I haven't, yet, built anything to catch the bath water as I cannot always use it the next day, hence asking the question ;) For now I catch rain water from the gutters but it's obviously not enough. 

Link to comment
Share on other sites

hi @SilverNodashi, i used to collect my grey water in a 260l drum prior to having it flow [gravity fed] via hose pipe into a section of garden [all indigenous by now, no grass anymore] - this changed as from yesterday... most grey water now flows via 50mm>40mm>15mm pipes into the garden directly. the 15mm black [class 3 plastic] pipes are laid every 500mm off the 40mm pvc with small valves in order to control flow. the 15mm pipes are closed at the end and have small holes in order to let the water through to the plants.

gone is the schlepp of moving around a very low pressure hose pipe from bossie to bossie, all that needs to be done now is open and close some valves every other day.

the washing machine run-off goes into the wife's vegetable garden and the dish washing water runs to eight trees [well, they are just seedlings at this stage...]

the first couple of liters of cold water in the shower is caught in buckets for flushing the toilet...

Link to comment
Share on other sites

1 hour ago, gabriel said:

hi @SilverNodashi, i used to collect my grey water in a 260l drum prior to having it flow [gravity fed] via hose pipe into a section of garden [all indigenous by now, no grass anymore] - this changed as from yesterday... most grey water now flows via 50mm>40mm>15mm pipes into the garden directly. the 15mm black [class 3 plastic] pipes are laid every 500mm off the 40mm pvc with small valves in order to control flow. the 15mm pipes are closed at the end and have small holes in order to let the water through to the plants.

gone is the schlepp of moving around a very low pressure hose pipe from bossie to bossie, all that needs to be done now is open and close some valves every other day.

the washing machine run-off goes into the wife's vegetable garden and the dish washing water runs to eight trees [well, they are just seedlings at this stage...]

the first couple of liters of cold water in the shower is caught in buckets for flushing the toilet...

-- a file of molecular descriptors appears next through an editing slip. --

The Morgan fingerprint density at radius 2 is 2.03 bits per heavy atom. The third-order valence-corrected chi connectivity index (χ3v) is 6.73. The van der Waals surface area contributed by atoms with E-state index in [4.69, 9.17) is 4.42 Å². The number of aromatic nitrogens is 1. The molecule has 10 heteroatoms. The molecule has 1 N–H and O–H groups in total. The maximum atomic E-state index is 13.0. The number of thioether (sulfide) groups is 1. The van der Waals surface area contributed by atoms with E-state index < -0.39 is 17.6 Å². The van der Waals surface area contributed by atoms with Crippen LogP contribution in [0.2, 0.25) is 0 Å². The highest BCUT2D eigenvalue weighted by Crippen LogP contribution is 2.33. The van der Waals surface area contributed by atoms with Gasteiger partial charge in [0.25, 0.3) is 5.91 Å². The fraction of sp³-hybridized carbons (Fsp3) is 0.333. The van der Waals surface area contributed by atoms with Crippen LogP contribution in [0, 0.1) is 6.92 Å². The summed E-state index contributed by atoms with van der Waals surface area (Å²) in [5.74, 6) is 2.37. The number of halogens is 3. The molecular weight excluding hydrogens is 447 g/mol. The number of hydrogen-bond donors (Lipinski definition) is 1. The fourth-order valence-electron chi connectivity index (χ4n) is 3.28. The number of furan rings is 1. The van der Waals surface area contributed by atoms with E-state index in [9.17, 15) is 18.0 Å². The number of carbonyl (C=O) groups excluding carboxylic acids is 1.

part of my problem is that our property is slightly downhill so I need to pump  back up to where I need it. And the bathrooms are right at the end of the house. Hence I need to store the water til such a time that I can move the sprinkler and use it ;)

Link to comment
Share on other sites

23 hours ago, SilverNodashi said:

part of my problem is that our property is slightly downhill so I need to pump  back up to where I need it. And the bathrooms are right at the end of the house. Hence I need to store the water til such a time that I can move the sprinkler and use it ;)

Had a similar problem. I installed a pump with a float switch, so it simply pumps the water out on the garden within a few hours. Small 120-liter drum, pump probably starts at around the 40-liter level.

Link to comment
Share on other sites

in these and other cases pumping grey water to a holding tank at a higher elevation will in fact be the solution IF it doesn't damage the pump [dirt, hair etc] and doesn't start stinking to high heaven. regarding the latter the ionization process might be an option, something @SilverNodashi inquired about. from the holding tank the water can be gravity-fed even to the veggie garden as even the e coli will be neutralized by the positively charged ions; i mean some hospitals use it [ionization] to zap legionnaires disease in their water storage tanks. this report is very significant.

just had 13.5mm rain in vredenburg!

God bless

gabriel

Link to comment
Share on other sites

17 minutes ago, gabriel said:

doesn't damage the pump [dirt, hair etc]

Use the right kind of pump (I use a pump specifically rated for dirty water). I heard advice on the radio one day (Cape Talk, Pippa Hudson's program on Tuesdays) about a simple filter for hair: A bottle brush! It sits in the pipe and catches the hair. Cleaning it is as simple as cleaning the brush.

Link to comment
Share on other sites

Join the conversation

You can post now and register later. If you have an account, sign in now to post with your account.

Guest
Reply to this topic...

×   Pasted as rich text.   Paste as plain text instead

  Only 75 emoji are allowed.

×   Your link has been automatically embedded.   Display as a link instead

×   Your previous content has been restored.   Clear editor

×   You cannot paste images directly. Upload or insert images from URL.

 Share

×
×
  • Create New...